Overview of Engineering
Engineering is a branch of science and technology focused on designing machines, structures, and systems. There are many disciplines within the field.
Get Career Ready for Engineering
Find out what it takes to land a career in Engineering
Earn A Degree
To work in the field of Engineering, it is recommended you have a strong in math, science, or technology. Check the Mason Catalog for degree requirements.
Along with your degree, professional certifications like these may increase your employment options:
- The Engineer in Training (EIT) certificate is available to recent graduates and current undergraduate students in accredited programs.
- The USGBC provides LEED Certifications and continuing education to engineers focused on green design.
- The Project Management Professional certification is issued by the Project Management Institute.
- INCOSE Systems Engineering certification is a formal recognition of the knowledge and experience of systems engineers, regardless of where they may be in their career.
Employers expect at least six to twelve months of related experience to be competitive for full-time positions. Gain experience while you are a student at Mason.
Here are the types of experiences most valued by Engineering employers, and where to find them:
- Faculty-sponsored research projects: Ask your professors about research projects.
- Capstone courses/Design projects: Consult your academic advisor about capstones in your department.
- Undergraduate Research Scholars Program (URSP): Get academic credit and financial support for research projects.
- Freelance/Independent projects (e.g., Upwork).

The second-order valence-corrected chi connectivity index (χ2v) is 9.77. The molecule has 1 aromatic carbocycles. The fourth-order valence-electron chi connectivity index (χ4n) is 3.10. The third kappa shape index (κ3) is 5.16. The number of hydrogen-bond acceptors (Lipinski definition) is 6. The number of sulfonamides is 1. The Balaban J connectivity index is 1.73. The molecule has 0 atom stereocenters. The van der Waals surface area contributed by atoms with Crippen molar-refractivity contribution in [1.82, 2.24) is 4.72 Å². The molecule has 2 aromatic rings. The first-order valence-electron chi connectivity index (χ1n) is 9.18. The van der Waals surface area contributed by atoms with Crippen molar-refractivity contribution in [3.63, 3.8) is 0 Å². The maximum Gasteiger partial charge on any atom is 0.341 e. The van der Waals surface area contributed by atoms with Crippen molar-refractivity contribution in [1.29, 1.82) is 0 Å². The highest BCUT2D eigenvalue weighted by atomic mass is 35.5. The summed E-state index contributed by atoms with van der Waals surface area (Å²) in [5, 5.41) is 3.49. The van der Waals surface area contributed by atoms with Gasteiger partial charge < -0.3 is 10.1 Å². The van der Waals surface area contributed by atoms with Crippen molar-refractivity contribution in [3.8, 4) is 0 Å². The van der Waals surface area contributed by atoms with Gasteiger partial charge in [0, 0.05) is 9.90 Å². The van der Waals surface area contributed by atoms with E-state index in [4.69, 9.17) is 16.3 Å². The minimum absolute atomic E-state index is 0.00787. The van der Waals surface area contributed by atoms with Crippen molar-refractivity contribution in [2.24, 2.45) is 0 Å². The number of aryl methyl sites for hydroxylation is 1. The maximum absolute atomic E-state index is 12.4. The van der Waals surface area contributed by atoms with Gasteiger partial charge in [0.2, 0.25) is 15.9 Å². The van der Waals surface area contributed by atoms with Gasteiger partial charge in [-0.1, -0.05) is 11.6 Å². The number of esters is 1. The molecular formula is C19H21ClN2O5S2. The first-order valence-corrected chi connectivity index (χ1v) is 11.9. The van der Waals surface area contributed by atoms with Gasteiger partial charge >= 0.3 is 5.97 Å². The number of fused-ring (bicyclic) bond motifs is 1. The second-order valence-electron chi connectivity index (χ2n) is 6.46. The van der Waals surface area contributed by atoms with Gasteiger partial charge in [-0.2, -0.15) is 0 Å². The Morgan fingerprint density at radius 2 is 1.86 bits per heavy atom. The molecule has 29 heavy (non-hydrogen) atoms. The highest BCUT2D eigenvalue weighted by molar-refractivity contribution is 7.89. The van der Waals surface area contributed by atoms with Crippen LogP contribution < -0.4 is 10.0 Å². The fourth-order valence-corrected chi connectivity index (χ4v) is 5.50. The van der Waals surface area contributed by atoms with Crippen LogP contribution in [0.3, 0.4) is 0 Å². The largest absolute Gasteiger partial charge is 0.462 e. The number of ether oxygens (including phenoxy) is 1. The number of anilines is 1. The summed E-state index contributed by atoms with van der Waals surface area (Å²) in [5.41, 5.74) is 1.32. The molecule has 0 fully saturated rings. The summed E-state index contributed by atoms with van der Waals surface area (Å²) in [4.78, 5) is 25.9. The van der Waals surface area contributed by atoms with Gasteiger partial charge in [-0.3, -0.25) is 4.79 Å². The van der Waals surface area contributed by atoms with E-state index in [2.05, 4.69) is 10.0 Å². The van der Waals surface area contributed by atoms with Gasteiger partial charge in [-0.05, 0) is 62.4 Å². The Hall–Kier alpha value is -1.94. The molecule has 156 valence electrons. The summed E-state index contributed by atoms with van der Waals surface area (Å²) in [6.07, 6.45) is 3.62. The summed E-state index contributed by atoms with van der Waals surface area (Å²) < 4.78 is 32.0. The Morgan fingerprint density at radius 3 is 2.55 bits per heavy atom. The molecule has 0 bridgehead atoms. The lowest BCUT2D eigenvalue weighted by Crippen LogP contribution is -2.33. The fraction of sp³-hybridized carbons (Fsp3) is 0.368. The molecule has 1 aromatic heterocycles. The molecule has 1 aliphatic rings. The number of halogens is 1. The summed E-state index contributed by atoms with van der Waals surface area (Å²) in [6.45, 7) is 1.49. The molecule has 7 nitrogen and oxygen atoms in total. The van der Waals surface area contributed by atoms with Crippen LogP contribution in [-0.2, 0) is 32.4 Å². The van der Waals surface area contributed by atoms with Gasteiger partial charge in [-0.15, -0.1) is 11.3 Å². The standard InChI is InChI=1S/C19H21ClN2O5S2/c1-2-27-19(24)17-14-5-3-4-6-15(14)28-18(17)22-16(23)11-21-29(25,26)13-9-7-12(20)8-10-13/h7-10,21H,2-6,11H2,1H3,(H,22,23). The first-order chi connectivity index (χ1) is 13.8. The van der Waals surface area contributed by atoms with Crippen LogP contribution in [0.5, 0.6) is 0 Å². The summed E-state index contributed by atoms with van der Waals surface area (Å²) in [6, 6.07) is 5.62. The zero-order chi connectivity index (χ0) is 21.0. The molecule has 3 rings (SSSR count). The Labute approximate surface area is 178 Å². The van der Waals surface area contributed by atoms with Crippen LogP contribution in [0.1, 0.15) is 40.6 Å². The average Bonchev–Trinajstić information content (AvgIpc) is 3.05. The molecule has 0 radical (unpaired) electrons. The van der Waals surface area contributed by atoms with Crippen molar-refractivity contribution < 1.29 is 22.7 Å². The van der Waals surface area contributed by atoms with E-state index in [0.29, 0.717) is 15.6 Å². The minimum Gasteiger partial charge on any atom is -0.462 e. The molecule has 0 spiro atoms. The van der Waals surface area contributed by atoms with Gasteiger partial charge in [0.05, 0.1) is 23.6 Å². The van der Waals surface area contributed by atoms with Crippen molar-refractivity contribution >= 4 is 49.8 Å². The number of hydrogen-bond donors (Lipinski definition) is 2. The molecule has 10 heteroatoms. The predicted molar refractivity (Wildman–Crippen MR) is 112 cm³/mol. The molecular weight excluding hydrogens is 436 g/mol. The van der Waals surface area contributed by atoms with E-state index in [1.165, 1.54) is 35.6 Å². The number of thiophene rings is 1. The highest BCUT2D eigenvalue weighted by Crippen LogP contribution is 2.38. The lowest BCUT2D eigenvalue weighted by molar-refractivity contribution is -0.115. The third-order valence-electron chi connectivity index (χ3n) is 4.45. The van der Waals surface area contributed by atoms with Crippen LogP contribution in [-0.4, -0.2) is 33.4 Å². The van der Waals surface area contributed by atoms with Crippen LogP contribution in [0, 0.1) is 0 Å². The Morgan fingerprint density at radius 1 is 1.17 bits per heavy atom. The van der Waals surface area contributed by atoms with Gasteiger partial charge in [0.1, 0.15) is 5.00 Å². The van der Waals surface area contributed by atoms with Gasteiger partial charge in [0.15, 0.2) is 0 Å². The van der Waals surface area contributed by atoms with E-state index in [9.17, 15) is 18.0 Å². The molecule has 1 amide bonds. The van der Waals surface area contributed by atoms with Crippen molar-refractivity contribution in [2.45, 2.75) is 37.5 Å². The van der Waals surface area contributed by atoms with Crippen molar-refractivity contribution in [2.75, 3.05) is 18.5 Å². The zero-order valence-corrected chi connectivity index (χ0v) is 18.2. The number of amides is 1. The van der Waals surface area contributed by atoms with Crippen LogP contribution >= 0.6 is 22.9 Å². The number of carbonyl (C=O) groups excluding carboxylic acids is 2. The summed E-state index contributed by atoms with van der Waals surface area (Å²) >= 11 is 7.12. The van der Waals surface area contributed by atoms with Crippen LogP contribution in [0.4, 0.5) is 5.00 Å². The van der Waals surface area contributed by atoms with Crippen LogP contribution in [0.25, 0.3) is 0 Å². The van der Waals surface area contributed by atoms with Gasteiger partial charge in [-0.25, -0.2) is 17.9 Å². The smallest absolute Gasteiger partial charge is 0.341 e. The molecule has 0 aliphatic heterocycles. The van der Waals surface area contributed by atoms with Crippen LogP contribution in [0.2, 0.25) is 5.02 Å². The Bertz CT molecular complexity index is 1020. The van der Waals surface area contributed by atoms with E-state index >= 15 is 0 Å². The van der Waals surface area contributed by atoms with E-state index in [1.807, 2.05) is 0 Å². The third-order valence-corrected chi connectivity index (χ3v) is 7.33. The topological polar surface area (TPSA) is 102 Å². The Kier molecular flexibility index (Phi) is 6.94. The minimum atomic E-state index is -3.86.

It is important for you to be able to clearly communicate the knowledge, skills and experiences you have gained in and outside of the classroom.
Below are top ways to showcase your qualifications to Engineering employers:
An engineering portfolio gives you the opportunity to demonstrate your skills and experience in a visual format. It can include sketches, engineering projects, graphics, diagrams, AV clips, a modified resume, and/or writing samples. Here are a few websites where you can create a portfolio:
Career ready Mason grads have gone on to work for Engineering employers, such as:
Join the Engineering community
Get involved with academic and professional societies to grow your network while you're still a student. Your industry advisor can help you decide where to start.
- National Society of Professional Engineers
- Biomedical Engineering Society
- American Society of Civil Engineers
- American Society of Mechanical Engineers
- The Institute of Electrical and Electronic Engineering
- Society of Women Engineers
Additional organizations can be found at Engineering Associations.